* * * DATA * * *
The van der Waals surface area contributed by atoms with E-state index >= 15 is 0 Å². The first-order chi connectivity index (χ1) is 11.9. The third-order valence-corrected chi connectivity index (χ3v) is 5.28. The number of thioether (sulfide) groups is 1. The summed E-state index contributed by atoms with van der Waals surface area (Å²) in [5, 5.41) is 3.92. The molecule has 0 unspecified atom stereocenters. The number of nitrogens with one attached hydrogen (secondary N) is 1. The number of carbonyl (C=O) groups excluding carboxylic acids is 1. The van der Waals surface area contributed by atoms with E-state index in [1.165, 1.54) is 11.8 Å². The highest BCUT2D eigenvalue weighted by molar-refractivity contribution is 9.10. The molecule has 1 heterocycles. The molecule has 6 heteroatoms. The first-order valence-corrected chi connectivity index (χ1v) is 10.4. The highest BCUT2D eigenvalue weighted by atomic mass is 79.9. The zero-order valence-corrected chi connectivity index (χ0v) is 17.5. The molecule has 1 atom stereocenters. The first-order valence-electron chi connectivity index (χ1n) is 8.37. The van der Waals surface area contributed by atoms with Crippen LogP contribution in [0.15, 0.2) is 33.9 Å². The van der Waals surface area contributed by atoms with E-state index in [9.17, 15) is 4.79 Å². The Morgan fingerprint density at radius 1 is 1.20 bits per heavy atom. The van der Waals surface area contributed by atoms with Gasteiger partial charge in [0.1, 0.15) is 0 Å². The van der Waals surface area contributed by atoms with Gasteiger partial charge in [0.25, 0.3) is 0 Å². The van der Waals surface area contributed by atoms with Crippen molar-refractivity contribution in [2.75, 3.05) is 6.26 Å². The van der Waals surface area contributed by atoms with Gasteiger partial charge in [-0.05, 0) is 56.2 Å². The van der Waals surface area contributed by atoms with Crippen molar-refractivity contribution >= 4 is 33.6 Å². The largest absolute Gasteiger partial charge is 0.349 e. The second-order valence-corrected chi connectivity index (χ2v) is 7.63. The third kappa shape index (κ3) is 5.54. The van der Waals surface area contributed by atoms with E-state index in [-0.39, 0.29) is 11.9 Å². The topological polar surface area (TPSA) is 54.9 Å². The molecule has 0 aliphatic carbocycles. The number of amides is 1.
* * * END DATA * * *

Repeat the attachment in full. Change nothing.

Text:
The van der Waals surface area contributed by atoms with E-state index >= 15 is 0 Å². The first-order chi connectivity index (χ1) is 11.9. The third-order valence-corrected chi connectivity index (χ3v) is 5.28. The number of thioether (sulfide) groups is 1. The summed E-state index contributed by atoms with van der Waals surface area (Å²) in [5, 5.41) is 3.92. The molecule has 0 unspecified atom stereocenters. The number of nitrogens with one attached hydrogen (secondary N) is 1. The number of carbonyl (C=O) groups excluding carboxylic acids is 1. The van der Waals surface area contributed by atoms with E-state index in [1.165, 1.54) is 11.8 Å². The highest BCUT2D eigenvalue weighted by molar-refractivity contribution is 9.10. The molecule has 1 heterocycles. The molecule has 6 heteroatoms. The first-order valence-corrected chi connectivity index (χ1v) is 10.4. The highest BCUT2D eigenvalue weighted by atomic mass is 79.9. The zero-order valence-corrected chi connectivity index (χ0v) is 17.5. The molecule has 1 atom stereocenters. The first-order valence-electron chi connectivity index (χ1n) is 8.37. The van der Waals surface area contributed by atoms with Crippen LogP contribution in [0.15, 0.2) is 33.9 Å². The van der Waals surface area contributed by atoms with E-state index in [9.17, 15) is 4.79 Å². The Morgan fingerprint density at radius 1 is 1.20 bits per heavy atom. The van der Waals surface area contributed by atoms with Gasteiger partial charge in [0.1, 0.15) is 0 Å². The van der Waals surface area contributed by atoms with Gasteiger partial charge in [0.25, 0.3) is 0 Å². The van der Waals surface area contributed by atoms with Crippen molar-refractivity contribution in [2.75, 3.05) is 6.26 Å². The van der Waals surface area contributed by atoms with Gasteiger partial charge in [-0.05, 0) is 56.2 Å². The van der Waals surface area contributed by atoms with Crippen molar-refractivity contribution >= 4 is 33.6 Å². The largest absolute Gasteiger partial charge is 0.349 e. The second-order valence-corrected chi connectivity index (χ2v) is 7.63. The third kappa shape index (κ3) is 5.54. The van der Waals surface area contributed by atoms with E-state index in [-0.39, 0.29) is 11.9 Å². The topological polar surface area (TPSA) is 54.9 Å². The molecule has 0 aliphatic carbocycles. The number of amides is 1.